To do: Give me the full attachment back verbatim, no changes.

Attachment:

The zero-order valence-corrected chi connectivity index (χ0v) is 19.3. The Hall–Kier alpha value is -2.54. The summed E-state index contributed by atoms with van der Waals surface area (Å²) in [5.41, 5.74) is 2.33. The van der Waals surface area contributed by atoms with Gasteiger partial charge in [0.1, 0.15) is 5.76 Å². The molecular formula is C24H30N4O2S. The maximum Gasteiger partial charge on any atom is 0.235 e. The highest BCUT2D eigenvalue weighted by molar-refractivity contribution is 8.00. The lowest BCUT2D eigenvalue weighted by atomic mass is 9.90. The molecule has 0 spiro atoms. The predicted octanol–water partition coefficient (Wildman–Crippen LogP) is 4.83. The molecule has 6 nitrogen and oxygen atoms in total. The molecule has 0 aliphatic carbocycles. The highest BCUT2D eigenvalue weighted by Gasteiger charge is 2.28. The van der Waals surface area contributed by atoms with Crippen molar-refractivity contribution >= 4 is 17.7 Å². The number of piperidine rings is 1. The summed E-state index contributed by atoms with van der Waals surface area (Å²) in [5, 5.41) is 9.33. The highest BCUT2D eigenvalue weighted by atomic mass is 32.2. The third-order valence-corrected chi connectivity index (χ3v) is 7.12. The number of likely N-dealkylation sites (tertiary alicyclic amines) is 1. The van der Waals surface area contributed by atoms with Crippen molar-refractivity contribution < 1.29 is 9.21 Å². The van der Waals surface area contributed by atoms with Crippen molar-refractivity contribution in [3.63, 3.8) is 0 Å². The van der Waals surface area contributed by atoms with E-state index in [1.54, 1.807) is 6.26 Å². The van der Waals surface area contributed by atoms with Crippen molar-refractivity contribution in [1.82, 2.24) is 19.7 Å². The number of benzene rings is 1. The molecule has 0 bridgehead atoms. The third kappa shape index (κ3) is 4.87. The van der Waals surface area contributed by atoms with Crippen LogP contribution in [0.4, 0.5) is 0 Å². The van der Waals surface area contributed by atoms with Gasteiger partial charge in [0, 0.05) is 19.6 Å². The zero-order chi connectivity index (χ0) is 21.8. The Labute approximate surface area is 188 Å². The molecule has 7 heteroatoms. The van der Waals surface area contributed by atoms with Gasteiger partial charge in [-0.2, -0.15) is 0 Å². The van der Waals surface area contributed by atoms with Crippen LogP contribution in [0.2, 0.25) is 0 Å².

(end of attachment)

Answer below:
The zero-order valence-corrected chi connectivity index (χ0v) is 19.3. The Hall–Kier alpha value is -2.54. The summed E-state index contributed by atoms with van der Waals surface area (Å²) in [5.41, 5.74) is 2.33. The van der Waals surface area contributed by atoms with Gasteiger partial charge in [0.1, 0.15) is 5.76 Å². The molecular formula is C24H30N4O2S. The maximum Gasteiger partial charge on any atom is 0.235 e. The highest BCUT2D eigenvalue weighted by molar-refractivity contribution is 8.00. The lowest BCUT2D eigenvalue weighted by atomic mass is 9.90. The molecule has 0 spiro atoms. The predicted octanol–water partition coefficient (Wildman–Crippen LogP) is 4.83. The molecule has 6 nitrogen and oxygen atoms in total. The molecule has 0 aliphatic carbocycles. The highest BCUT2D eigenvalue weighted by Gasteiger charge is 2.28. The van der Waals surface area contributed by atoms with Crippen molar-refractivity contribution >= 4 is 17.7 Å². The number of piperidine rings is 1. The summed E-state index contributed by atoms with van der Waals surface area (Å²) in [5, 5.41) is 9.33. The highest BCUT2D eigenvalue weighted by atomic mass is 32.2. The third-order valence-corrected chi connectivity index (χ3v) is 7.12. The number of likely N-dealkylation sites (tertiary alicyclic amines) is 1. The van der Waals surface area contributed by atoms with Crippen molar-refractivity contribution < 1.29 is 9.21 Å². The van der Waals surface area contributed by atoms with Crippen molar-refractivity contribution in [3.63, 3.8) is 0 Å². The van der Waals surface area contributed by atoms with E-state index in [1.54, 1.807) is 6.26 Å². The van der Waals surface area contributed by atoms with Crippen molar-refractivity contribution in [1.82, 2.24) is 19.7 Å². The number of benzene rings is 1. The molecule has 0 bridgehead atoms. The third kappa shape index (κ3) is 4.87. The van der Waals surface area contributed by atoms with Crippen LogP contribution in [0.4, 0.5) is 0 Å². The van der Waals surface area contributed by atoms with Gasteiger partial charge in [0, 0.05) is 19.6 Å². The zero-order chi connectivity index (χ0) is 21.8. The Labute approximate surface area is 188 Å². The molecule has 7 heteroatoms. The van der Waals surface area contributed by atoms with Gasteiger partial charge in [-0.2, -0.15) is 0 Å². The van der Waals surface area contributed by atoms with Crippen LogP contribution in [0.2, 0.25) is 0 Å².